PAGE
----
UK

Buckingham Palace breach: Man arrested in grounds

Buckingham Palace

A man has been arrested in the grounds of Buckingham Palace after scaling a perimeter wall, police have said.

The 41-year-old was found in the palace grounds by officers seven minutes after an alarm was activated on Wednesday evening, according to the Met Police.

The suspect, who was not armed, was arrested on suspicion of trespassing on a protected site and is in custody.

It is understood that the Queen was at the palace at the time of the security breach.

'No risk'

A palace spokesman said: "We never comment on security, which is a matter for the police."

Police officers at the Queen's central London residence were alerted at 20:37 BST, the Met said.

Commander Adrian Usher, head of the Met's royalty and specialist protection, said: "I am content that our security measures worked effectively on this occasion and at no time was any individual at risk."

But Ken Wharfe, a former protection officer for Princess Diana, Prince William and Prince Harry, said: "It took seven minutes to find this guy, which is a hell of a long time. Ten seconds is a long time, a minute is a long time."

He added: "Once somebody is over that wall, unless you catch them immediately there's no telling where that person might go."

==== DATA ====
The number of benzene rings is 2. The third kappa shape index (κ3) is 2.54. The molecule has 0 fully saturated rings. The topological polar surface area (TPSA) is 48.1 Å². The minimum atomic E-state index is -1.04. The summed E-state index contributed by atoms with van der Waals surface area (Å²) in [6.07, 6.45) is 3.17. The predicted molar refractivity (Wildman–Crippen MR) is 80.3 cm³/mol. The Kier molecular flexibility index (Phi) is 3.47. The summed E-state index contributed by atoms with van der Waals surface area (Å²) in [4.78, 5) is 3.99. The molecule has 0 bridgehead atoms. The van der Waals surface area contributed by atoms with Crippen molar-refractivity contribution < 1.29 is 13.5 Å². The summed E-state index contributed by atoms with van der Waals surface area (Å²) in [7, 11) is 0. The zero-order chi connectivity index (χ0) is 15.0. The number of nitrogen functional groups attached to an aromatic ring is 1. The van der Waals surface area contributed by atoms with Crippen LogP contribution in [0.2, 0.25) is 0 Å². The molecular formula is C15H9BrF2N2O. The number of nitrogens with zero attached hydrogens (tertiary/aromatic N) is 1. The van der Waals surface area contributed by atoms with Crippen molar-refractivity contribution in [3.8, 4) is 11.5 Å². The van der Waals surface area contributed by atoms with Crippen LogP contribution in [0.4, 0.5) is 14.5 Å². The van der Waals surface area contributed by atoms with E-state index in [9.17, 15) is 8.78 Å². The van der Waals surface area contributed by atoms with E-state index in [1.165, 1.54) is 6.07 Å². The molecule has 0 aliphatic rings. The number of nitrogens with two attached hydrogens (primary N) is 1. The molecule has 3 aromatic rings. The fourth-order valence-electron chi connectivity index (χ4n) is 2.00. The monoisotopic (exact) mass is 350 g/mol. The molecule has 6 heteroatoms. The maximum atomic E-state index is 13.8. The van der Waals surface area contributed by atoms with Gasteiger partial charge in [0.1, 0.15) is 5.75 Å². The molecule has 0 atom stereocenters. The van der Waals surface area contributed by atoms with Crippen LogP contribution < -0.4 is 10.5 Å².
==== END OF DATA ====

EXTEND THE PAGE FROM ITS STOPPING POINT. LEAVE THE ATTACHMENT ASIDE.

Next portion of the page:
Mr Wharfe said the problem for security was that the Queen was "quite adamant she doesn't want any additional people patrolling".

There have been several security breaches at Buckingham Palace in the past, including the case of Michael Fagan, who got into the Queen's bedroom in 1982 and spent 10 minutes talking to her before she managed to raise the alarm when he asked for a cigarette.

In 2003, Daily Mirror journalist Ryan Parry exposed security flaws by getting a job as a footman at the palace using a false reference.

In 2013, a man scaled a fence and was arrested inside the palace. He was found at about 22:20 BST in a room which was open to the public in the daytime.

Last year two men got on to the palace roof and unveiled a banner in a protest over fathers' rights.

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